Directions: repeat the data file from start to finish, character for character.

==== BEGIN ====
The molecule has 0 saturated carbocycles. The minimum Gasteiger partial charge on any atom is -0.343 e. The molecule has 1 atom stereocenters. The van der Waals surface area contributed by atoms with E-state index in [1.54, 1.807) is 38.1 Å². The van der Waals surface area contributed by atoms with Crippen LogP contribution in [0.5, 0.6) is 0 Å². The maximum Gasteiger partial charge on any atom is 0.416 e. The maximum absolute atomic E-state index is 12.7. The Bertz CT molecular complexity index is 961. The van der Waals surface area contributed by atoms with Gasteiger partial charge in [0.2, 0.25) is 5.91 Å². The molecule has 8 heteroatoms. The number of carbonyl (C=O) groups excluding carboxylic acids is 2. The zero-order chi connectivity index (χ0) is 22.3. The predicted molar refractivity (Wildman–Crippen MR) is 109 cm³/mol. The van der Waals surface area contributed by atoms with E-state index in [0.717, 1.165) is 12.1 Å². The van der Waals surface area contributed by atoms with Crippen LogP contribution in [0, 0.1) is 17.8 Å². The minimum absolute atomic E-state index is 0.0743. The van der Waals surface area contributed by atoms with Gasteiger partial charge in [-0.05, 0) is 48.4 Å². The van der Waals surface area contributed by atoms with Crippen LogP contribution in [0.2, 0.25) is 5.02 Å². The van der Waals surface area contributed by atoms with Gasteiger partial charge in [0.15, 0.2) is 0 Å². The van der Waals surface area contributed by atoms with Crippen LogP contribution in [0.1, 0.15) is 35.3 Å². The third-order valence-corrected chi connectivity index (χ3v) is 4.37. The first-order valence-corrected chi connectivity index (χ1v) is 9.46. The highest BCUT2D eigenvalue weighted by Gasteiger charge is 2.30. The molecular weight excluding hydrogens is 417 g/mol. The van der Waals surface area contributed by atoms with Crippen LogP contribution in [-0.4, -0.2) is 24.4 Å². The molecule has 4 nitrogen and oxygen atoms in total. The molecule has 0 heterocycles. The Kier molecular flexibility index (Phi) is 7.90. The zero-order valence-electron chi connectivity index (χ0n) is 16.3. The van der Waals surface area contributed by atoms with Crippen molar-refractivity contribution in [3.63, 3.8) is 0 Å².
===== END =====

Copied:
The molecule has 0 saturated carbocycles. The minimum Gasteiger partial charge on any atom is -0.343 e. The molecule has 1 atom stereocenters. The van der Waals surface area contributed by atoms with E-state index in [1.54, 1.807) is 38.1 Å². The van der Waals surface area contributed by atoms with Crippen LogP contribution in [0.5, 0.6) is 0 Å². The maximum Gasteiger partial charge on any atom is 0.416 e. The maximum absolute atomic E-state index is 12.7. The Bertz CT molecular complexity index is 961. The van der Waals surface area contributed by atoms with Gasteiger partial charge in [0.2, 0.25) is 5.91 Å². The molecule has 8 heteroatoms. The number of carbonyl (C=O) groups excluding carboxylic acids is 2. The zero-order chi connectivity index (χ0) is 22.3. The predicted molar refractivity (Wildman–Crippen MR) is 109 cm³/mol. The van der Waals surface area contributed by atoms with E-state index in [0.717, 1.165) is 12.1 Å². The van der Waals surface area contributed by atoms with Crippen LogP contribution in [0, 0.1) is 17.8 Å². The minimum absolute atomic E-state index is 0.0743. The van der Waals surface area contributed by atoms with Gasteiger partial charge in [-0.05, 0) is 48.4 Å². The van der Waals surface area contributed by atoms with Crippen LogP contribution in [0.2, 0.25) is 5.02 Å². The van der Waals surface area contributed by atoms with Gasteiger partial charge in [0.15, 0.2) is 0 Å². The van der Waals surface area contributed by atoms with Crippen LogP contribution in [0.1, 0.15) is 35.3 Å². The third-order valence-corrected chi connectivity index (χ3v) is 4.37. The first-order valence-corrected chi connectivity index (χ1v) is 9.46. The highest BCUT2D eigenvalue weighted by Gasteiger charge is 2.30. The molecular weight excluding hydrogens is 417 g/mol. The van der Waals surface area contributed by atoms with Crippen LogP contribution in [-0.4, -0.2) is 24.4 Å². The molecule has 4 nitrogen and oxygen atoms in total. The molecule has 0 heterocycles. The Kier molecular flexibility index (Phi) is 7.90. The zero-order valence-electron chi connectivity index (χ0n) is 16.3. The van der Waals surface area contributed by atoms with Crippen molar-refractivity contribution in [3.63, 3.8) is 0 Å².